Wednesday, May 30, 2007

Federal Reserve Minutes of May 9th

May 30, 2007
According to the Wall Street Journal:
Federal Reserve officials have become slightly more upbeat about U.S. economic prospects despite a more pronounced drag from housing, according to the minutes of the Fed's most recent policy-setting meeting. Core inflation, meanwhile, remained "uncomfortably high," according to the May 9 minutes, further indicating that the Fed isn't inclined to lower rates in the near future.

Friday, May 25, 2007

30-Year Mortgage Rate Jumps

Freddie Mac reports an increase in the 30-year fixed mortgage rate to 6.37 percent from 6.21 percent over the past week, marking a seven-month high. Experts attribute the jump — the second in two weeks — to the belief that the Federal Reserve will not slash interest rates in the short term due to concerns about inflation.

Wednesday, May 09, 2007

Fed holds interest rates steady

Policy-makers only tweak policy statement

WASHINGTON (MarketWatch) -- The Federal Reserve decided Wednesday to hold short-term interest rates steady and said nothing that indicates it is prepared to move interest rates anytime soon.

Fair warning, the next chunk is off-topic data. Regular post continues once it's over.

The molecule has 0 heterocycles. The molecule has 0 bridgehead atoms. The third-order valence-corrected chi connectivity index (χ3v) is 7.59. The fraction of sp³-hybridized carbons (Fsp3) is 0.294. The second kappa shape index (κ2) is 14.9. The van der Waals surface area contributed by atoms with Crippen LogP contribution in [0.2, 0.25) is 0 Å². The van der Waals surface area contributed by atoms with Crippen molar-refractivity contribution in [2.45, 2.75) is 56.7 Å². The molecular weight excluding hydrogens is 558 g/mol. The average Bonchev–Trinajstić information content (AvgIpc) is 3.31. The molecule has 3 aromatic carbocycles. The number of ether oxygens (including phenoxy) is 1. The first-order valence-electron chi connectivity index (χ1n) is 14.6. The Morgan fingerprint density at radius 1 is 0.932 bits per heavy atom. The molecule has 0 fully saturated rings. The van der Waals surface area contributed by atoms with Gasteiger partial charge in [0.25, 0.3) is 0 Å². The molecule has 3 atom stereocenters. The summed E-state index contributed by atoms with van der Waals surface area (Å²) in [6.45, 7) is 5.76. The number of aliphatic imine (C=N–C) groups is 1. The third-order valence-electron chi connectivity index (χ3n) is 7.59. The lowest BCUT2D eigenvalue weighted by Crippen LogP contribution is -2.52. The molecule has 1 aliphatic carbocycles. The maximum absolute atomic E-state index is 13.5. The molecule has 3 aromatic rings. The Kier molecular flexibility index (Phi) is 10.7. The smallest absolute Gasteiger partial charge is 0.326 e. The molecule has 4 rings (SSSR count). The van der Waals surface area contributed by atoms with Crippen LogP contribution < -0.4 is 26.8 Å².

Following a one-day meeting of the Fed's policy-making Open Market Committee, the central bank indicated that its target for the key federal-funds interest rates, at which banks lend each other money overnight, remains 5.25%.
The vote to hold rates steady was 10-0.
In its policy statement, the Fed repeated the key statement that it could choose to move rates in either direction depending on the data even though inflation risks remain the paramount concern.
The Fed made only a few changes from its March 21 statement.
In a nod to the weak first quarter growth rate, the Fed said growth had slowed, and adjustments in housing were ongoing. The last statement had said recent indicators were "mixed."
But the Fed repeated that its outlook for a second half pickup remains on track.
"Nevertheless, the economy seems likely to expand at a moderate pace over coming quarters," the statement said.
The Fed made no changes to its inflation outlook, saying that core inflation remains "somewhat elevated" and "although inflation pressures seem likely to moderate over time, the high level of resource utilization has the potential to sustain those pressures."